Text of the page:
Trump complains again about Federal Reserve, calling rates ‘rapidly raised’
- The central bank cut interest rates to almost zero in December 2008.
- It held them there for a time spanning most of the Obama administration.
- The Fed supported a recovery from the worst financial crisis and recession since the Great Depression.
“Economic numbers looking REALLY good. Can you imagine if I had long term ZERO interest rates to play with like the past administration, rather than the rapidly raised normalized rates we have today,” Trump tweeted on Tuesday morning. “That would have been SO EASY! Still, markets up BIG since 2016 Election!”
The central bank cut interest rates to almost zero in December 2008. It held them there for a time spanning most of the Obama administration as the Fed supported a recovery from the worst financial crisis and recession since the Great Depression in which unemployment peaked at 10 per cent.
The Fed has raised interest rates by 2.25 percentage points since late 2015 as unemployment declined to below 4 per cent. Many investors see the central bank as essentially finished with this tightening cycle. That compares with the mid-2000s, when the Fed increased the benchmark rate by 4.25 percentage points over two years.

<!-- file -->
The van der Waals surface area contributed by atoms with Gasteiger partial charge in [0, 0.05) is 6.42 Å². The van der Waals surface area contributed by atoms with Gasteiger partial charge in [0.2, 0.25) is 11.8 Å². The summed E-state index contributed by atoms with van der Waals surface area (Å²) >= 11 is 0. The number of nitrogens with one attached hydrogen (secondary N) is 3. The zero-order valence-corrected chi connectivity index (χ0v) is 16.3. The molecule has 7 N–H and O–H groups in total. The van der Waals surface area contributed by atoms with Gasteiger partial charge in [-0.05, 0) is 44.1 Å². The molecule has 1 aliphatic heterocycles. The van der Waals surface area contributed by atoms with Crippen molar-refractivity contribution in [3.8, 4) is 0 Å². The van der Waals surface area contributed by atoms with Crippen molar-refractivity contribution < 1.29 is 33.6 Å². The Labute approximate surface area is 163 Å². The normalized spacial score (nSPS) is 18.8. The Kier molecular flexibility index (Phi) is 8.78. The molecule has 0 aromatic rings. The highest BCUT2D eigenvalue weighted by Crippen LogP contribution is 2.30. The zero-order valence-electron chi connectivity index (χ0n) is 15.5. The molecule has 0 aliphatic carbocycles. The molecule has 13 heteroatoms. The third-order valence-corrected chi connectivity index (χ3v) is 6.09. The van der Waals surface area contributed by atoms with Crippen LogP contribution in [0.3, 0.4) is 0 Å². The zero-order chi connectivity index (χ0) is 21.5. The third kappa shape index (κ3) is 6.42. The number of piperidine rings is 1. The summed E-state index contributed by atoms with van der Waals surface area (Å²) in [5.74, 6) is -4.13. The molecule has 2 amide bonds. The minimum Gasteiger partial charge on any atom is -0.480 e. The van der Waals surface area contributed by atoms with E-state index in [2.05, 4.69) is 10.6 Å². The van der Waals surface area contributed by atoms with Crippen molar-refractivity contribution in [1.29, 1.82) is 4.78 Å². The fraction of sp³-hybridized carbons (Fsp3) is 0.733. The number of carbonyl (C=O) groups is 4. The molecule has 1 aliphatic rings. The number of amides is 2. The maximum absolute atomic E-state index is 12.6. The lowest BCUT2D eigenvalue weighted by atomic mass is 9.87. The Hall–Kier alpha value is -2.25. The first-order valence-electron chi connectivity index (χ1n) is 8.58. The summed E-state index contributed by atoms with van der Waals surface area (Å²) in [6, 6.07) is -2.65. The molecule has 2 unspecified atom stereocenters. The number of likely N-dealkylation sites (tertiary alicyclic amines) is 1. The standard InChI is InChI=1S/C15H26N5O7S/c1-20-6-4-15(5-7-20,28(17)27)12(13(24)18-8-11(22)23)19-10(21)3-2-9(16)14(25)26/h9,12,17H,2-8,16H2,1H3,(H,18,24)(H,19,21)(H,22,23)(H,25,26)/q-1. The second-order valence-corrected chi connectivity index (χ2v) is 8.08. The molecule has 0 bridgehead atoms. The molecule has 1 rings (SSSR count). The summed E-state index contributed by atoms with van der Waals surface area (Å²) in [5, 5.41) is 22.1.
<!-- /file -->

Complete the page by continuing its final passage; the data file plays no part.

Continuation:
While US stocks are still up since Trump’s election in November 2016, they’ve plunged from a record reached in September. Trump has repeatedly complained about the Fed’s rate hikes and sought to pin blame for stocks’ decline on the Fed and Chairman Jerome Powell, whom Trump has discussed firing, Bloomberg reported last month. Powell said last week that he wouldn’t resign even if Trump asked him to.